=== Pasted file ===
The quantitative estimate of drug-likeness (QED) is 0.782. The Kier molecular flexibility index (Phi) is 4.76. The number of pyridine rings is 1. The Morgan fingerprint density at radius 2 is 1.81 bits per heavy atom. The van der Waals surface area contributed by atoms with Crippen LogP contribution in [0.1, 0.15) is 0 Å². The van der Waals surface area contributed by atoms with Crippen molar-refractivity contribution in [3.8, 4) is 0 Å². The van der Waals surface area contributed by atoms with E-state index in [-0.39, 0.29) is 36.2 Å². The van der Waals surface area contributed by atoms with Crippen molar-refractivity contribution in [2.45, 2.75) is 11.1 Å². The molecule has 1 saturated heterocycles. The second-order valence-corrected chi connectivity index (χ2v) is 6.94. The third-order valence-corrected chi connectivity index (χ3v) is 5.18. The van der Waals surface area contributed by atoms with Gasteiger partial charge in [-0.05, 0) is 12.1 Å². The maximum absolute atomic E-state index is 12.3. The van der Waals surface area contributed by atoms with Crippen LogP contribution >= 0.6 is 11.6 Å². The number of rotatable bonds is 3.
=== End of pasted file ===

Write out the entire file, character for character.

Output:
The quantitative estimate of drug-likeness (QED) is 0.782. The Kier molecular flexibility index (Phi) is 4.76. The number of pyridine rings is 1. The Morgan fingerprint density at radius 2 is 1.81 bits per heavy atom. The van der Waals surface area contributed by atoms with Crippen LogP contribution in [0.1, 0.15) is 0 Å². The van der Waals surface area contributed by atoms with Crippen molar-refractivity contribution in [3.8, 4) is 0 Å². The van der Waals surface area contributed by atoms with E-state index in [-0.39, 0.29) is 36.2 Å². The van der Waals surface area contributed by atoms with Crippen molar-refractivity contribution in [2.45, 2.75) is 11.1 Å². The molecule has 1 saturated heterocycles. The second-order valence-corrected chi connectivity index (χ2v) is 6.94. The third-order valence-corrected chi connectivity index (χ3v) is 5.18. The van der Waals surface area contributed by atoms with Gasteiger partial charge in [-0.05, 0) is 12.1 Å². The maximum absolute atomic E-state index is 12.3. The van der Waals surface area contributed by atoms with Crippen LogP contribution >= 0.6 is 11.6 Å². The number of rotatable bonds is 3.